Margaret Ruthven LANG (1867-1972)
From the Unforgetting Skies: Piano Music of Margaret Ruthven Lang
Lucy Mauro (piano)
rec. 8, 9, 21 August 2012, Bloch Hall, West Virginia University. DDD
Full track-listing at end of review
DELOS DE3433 [65:34]
In both 2011 and 2012 Delos released discs of songs by the almost-forgotten American Margaret Ruthven Lang. These recordings showed Lang to be a unique voice among American song-writers of her time and were very well-received (see reviews: DE3407 and DE3410). On this new disc, Lucy Mauro, the accompanist on the afore-mentioned discs, presents a programme of Lang’s music for piano. While the piano works do not have the same intensity as the songs they are still quite inspired.
Margaret Ruthven Lang was the daughter of Benjamin J. Lang, a pre-eminent musical figure in Boston in the latter half of the 19th century. She received her first music lessons from her father and later studied with Chadwick and MacDowell. She wrote extensively in almost all forms, but stopped composing at about the age of fifty, even though she lived for more than a half-century after that.
At first glance Lang’s piano works seems to have a lot in common with those of MacDowell. They are mostly short evocations of nature or of various emotions. However, Lang’s works possess a rhythmic variety and a searching use of harmony rarely found in MacDowell’s piano music although his works have a wider emotional range. Another notable feature of the Lang pieces is the thematic consistency in the multi-movement works, best seen in the Petit Roman in which a semi-Wagnerian use of leit-motif technique is used to tell a chivalresque tale of doomed love. The same techniques appear in the simpler One Summer Day and the Pieces for Children. Both of these works also feature an almost Baroque use of figuration as a tool in the thematic development. It should also be said that both these works give an insight into the child’s mind without themselves being childish.
Of the single-movement pieces two that stand out are Twilight, with its effective use of dissonance, and Meditation in which the development is much more varied than the title would suggest. The most impressive is The Spirit of the Old House in which the elegiac main theme is slowly fragmented by progressively more dissonant harmony, finally generating a deep sense of regret. Of the remaining works Springtime and Starlight are the most effective.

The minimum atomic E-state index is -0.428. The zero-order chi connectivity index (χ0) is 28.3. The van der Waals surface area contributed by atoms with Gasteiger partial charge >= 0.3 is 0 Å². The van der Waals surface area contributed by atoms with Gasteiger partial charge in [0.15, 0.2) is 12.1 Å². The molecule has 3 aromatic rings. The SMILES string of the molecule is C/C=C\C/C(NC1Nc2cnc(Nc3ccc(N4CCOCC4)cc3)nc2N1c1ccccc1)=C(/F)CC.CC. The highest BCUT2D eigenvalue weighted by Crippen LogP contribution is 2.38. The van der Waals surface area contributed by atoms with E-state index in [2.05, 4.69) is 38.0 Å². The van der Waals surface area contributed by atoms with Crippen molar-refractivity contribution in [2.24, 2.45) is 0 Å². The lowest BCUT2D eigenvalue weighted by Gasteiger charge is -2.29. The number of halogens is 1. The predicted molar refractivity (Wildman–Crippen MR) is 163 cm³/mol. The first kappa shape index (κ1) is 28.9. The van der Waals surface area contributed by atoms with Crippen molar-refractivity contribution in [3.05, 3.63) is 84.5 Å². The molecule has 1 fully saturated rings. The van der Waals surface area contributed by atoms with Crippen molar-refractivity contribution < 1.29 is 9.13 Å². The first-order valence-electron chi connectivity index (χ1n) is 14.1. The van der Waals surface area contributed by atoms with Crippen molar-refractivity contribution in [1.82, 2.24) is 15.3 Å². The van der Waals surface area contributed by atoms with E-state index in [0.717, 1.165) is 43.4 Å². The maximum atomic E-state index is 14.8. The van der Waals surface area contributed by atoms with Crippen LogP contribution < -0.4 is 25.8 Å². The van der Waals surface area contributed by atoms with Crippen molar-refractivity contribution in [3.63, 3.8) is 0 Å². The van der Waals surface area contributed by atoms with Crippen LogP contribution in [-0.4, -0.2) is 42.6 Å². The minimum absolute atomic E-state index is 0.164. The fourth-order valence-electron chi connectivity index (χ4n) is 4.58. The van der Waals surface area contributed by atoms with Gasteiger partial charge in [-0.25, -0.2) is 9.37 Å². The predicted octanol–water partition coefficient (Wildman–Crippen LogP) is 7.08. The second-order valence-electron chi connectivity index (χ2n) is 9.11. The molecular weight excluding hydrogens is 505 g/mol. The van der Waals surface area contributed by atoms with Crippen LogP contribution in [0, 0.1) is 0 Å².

Lucy Mauro would deserve the highest praise just for bringing Lang’s piano music to our attention, but her performances on this disc are so committed and fluent as to be equally noteworthy. Most impressive are her presentation of Lang’s unique harmony and her sensitivity to the emotional content of these pieces. This disc merits high praise both for performance and as another step in reviving the fame of an important American composer.
A new and magnificently played entry in Delos’ rediscovery of this important American composer.
1. The Spirit of the Old House: Elegy for Piano, Op. 58 [3:21]
2. Revery, Op. 31 [3:35]
3. Starlight (1894) [2:42]
4. Rhapsody in E minor, Op. 21 [6:53]
Petit Roman pour le piano en six chapitres, Op. 18 [24:16]
5. Le Chevalier [4:08]
6. Madame la Princesse [3:43]
7. Bal chez Madame la Princesse [5:14]
8. Monsieur le Prince [3:36]
9. L’Épée de Monsieur le Prince [3:24]
10. La mort du Chevalier [4:10]
Three Pieces for Young Players, Op. 60 [3:44]
11. Happy Days [1:21]
12. Day-Dreams [1:21]
13. Rondoletto [1:02]
One Summer Day, Op. 59 [7:30]
14. Hide and Seek in the Barn [1:17]
15. Morning Lessons [1:43]
16. Picnic in the Woods [1:10]
17. Knitting for the Soldiers [1:58]
18. Driving to the Blacksmith [1:22]
19. A Spring Idyll, Op. 33 [2:49]
20. Springtime, Op. 30 [3:13]
21. Meditation, Op. 26 [3:25]
22. Twilight (1894) [3:40]
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